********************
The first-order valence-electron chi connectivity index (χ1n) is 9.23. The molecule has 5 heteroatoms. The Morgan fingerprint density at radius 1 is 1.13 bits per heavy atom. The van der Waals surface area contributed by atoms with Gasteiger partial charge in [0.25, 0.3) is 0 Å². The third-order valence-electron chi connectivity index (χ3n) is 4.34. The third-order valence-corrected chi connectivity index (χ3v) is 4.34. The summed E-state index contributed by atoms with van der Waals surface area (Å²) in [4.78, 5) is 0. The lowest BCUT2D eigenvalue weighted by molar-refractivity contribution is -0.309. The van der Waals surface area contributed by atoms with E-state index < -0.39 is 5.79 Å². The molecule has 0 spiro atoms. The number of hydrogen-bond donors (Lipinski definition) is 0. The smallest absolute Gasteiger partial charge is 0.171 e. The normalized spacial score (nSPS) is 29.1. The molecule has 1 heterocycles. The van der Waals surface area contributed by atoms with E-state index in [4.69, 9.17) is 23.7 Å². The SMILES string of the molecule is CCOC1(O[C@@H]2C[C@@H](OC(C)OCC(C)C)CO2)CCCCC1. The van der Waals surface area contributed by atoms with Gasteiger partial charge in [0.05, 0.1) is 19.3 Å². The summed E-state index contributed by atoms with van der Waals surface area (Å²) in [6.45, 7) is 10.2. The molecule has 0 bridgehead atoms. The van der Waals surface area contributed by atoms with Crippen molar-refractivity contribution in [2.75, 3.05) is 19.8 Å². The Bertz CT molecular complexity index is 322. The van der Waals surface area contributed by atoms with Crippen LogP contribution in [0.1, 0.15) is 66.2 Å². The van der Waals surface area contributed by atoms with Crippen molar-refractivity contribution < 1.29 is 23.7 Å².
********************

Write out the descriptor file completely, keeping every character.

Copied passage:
The first-order valence-electron chi connectivity index (χ1n) is 9.23. The molecule has 5 heteroatoms. The Morgan fingerprint density at radius 1 is 1.13 bits per heavy atom. The van der Waals surface area contributed by atoms with Gasteiger partial charge in [0.25, 0.3) is 0 Å². The third-order valence-electron chi connectivity index (χ3n) is 4.34. The third-order valence-corrected chi connectivity index (χ3v) is 4.34. The summed E-state index contributed by atoms with van der Waals surface area (Å²) in [4.78, 5) is 0. The lowest BCUT2D eigenvalue weighted by molar-refractivity contribution is -0.309. The van der Waals surface area contributed by atoms with E-state index < -0.39 is 5.79 Å². The molecule has 0 spiro atoms. The number of hydrogen-bond donors (Lipinski definition) is 0. The smallest absolute Gasteiger partial charge is 0.171 e. The normalized spacial score (nSPS) is 29.1. The molecule has 1 heterocycles. The van der Waals surface area contributed by atoms with E-state index in [4.69, 9.17) is 23.7 Å². The SMILES string of the molecule is CCOC1(O[C@@H]2C[C@@H](OC(C)OCC(C)C)CO2)CCCCC1. The van der Waals surface area contributed by atoms with Gasteiger partial charge in [0.05, 0.1) is 19.3 Å². The summed E-state index contributed by atoms with van der Waals surface area (Å²) in [6.45, 7) is 10.2. The molecule has 0 bridgehead atoms. The van der Waals surface area contributed by atoms with Crippen molar-refractivity contribution in [2.75, 3.05) is 19.8 Å². The Bertz CT molecular complexity index is 322. The van der Waals surface area contributed by atoms with Crippen LogP contribution in [0.1, 0.15) is 66.2 Å². The van der Waals surface area contributed by atoms with Crippen molar-refractivity contribution < 1.29 is 23.7 Å².